Google (NASDAQ:GOOG) announced a new product Thursday on its blog that brings to mind a science fiction novel: a “smart” contact lens with the ability to help diabetics monitor and control their blood sugar.
In order to check their glucose levels currently, diabetics must prick their finger and test drops of blood throughout the day. But the practice, which many find disrupts their day in addition to being painful, means that a number of people don’t check their blood sugar levels nearly as much as they should.
Google‘s contact lens, in contrast to conventional ways of monitoring glucose, uses tears rather than blood samples to measure blood sugar. Scientists have long thought that tears and other body fluids could provide alternative ways to measure glucose levels. The problem, of course, is that unless a patient can cry on demand, tears are difficult to collect and study. According the company’s blog, Google speculated that super-miniaturized electronics could be “a way to crack the mystery of tear glucose and measure it with greater accuracy.”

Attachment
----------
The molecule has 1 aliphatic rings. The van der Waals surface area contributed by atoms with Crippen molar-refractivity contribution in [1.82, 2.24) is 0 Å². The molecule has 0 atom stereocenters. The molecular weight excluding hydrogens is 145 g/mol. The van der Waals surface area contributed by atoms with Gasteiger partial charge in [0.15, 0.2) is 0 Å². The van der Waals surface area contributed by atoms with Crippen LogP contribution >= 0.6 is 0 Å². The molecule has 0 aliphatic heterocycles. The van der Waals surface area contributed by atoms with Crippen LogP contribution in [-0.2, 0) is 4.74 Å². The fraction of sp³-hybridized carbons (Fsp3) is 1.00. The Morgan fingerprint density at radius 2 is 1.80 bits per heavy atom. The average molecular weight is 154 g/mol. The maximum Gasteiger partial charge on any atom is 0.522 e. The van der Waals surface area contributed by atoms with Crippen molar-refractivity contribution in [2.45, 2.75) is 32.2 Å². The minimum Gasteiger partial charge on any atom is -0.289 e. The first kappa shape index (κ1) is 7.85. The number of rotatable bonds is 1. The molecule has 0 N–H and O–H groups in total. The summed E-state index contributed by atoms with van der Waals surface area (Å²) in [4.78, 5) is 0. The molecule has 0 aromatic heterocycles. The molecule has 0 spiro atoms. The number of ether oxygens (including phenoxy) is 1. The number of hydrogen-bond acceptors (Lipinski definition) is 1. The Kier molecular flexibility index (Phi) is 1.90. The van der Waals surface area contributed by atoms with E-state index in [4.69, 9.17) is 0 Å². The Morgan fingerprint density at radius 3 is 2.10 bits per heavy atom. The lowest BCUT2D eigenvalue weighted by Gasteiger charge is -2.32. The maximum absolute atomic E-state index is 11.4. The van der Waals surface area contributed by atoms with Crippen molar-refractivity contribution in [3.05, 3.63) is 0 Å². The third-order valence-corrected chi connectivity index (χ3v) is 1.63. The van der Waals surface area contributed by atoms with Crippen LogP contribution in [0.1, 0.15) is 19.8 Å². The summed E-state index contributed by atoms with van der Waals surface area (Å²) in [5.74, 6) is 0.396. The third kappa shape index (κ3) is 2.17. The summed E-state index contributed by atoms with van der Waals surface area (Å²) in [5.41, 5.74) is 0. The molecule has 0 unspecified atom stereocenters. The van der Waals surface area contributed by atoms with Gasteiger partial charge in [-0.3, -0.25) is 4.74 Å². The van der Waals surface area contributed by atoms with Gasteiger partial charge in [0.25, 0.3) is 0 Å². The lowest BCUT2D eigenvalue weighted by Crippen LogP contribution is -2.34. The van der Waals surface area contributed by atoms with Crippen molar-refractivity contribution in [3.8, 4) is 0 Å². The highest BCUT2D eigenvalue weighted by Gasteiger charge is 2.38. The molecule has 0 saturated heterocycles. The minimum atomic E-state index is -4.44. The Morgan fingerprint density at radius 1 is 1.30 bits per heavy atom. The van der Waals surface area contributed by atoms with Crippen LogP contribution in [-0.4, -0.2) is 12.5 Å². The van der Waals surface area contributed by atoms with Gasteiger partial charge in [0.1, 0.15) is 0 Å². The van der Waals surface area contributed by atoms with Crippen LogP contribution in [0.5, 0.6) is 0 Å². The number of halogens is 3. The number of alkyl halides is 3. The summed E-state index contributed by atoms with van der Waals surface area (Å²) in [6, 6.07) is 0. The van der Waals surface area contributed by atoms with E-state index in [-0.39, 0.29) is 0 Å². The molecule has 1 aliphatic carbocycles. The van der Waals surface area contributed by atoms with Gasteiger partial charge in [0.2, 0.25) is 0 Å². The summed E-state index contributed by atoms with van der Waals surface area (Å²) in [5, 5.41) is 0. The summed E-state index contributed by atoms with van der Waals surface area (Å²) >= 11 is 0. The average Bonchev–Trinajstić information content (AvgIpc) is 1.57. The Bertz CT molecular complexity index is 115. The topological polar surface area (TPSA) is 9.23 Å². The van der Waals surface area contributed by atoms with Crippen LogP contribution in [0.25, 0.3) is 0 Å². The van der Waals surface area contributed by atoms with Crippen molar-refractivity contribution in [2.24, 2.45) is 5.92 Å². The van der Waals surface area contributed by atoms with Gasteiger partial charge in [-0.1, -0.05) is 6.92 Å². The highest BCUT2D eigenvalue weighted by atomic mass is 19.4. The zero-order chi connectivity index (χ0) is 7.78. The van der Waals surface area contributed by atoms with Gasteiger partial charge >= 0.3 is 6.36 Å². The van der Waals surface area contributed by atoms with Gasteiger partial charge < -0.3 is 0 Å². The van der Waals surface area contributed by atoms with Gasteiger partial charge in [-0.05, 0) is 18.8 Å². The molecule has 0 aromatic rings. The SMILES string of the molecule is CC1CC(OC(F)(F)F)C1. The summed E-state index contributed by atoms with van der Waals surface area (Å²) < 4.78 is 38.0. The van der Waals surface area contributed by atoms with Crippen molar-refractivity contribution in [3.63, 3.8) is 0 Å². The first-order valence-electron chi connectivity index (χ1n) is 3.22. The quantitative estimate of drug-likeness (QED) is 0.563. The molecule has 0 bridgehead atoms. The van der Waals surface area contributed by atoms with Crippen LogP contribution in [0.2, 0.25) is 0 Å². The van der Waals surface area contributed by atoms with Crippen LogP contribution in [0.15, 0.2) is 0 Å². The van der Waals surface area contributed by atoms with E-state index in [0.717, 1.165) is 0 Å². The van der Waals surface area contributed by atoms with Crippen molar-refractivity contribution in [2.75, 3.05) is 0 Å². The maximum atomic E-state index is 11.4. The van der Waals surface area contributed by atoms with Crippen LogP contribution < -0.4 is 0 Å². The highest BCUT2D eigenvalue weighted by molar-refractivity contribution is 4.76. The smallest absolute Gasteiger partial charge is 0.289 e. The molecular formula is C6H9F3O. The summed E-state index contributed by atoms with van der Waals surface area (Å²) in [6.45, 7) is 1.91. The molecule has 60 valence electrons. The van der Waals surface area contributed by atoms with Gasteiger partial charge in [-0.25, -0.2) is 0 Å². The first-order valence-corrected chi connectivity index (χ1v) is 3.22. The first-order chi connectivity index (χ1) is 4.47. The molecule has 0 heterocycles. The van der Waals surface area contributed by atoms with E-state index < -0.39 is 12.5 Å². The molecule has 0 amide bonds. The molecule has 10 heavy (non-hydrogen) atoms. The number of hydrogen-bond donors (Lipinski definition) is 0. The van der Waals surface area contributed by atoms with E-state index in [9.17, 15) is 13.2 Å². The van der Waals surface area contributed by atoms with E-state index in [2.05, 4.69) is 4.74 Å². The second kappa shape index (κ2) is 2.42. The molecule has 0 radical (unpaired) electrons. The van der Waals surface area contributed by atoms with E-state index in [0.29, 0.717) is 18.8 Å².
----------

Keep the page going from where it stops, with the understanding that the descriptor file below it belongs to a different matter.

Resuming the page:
Google is currently testing prototypes of the lenses, which function using a tiny wireless chip and a miniature glucose sensor. The wireless chip is embedded in two delicate layers of contact lens material, according to TechCrunch and the Google blog. The current prototypes can test for glucose and generate a reading once per second, an impressive step up from the few times a day that most diabetics test their levels.
Google also speculates that the technology could help give diabetics an early warning sign if their levels are beginning to dip, and they’ve considered options such as “tiny LED lights,” which would light up in order to indicate that the wearer’s glucose levels have dropped below or risen above safe levels.
The company writes that it has completed “multiple clinical research studies” so far, which have helped developers hone the current prototype. While it’s safe to say that glucose-reading contact lens are still a fairly far-off reality, Google noted in its blog post that it is currently in talks with the Food and Drug Administration and that the company plans to look for partners and experts to help carry the project forward.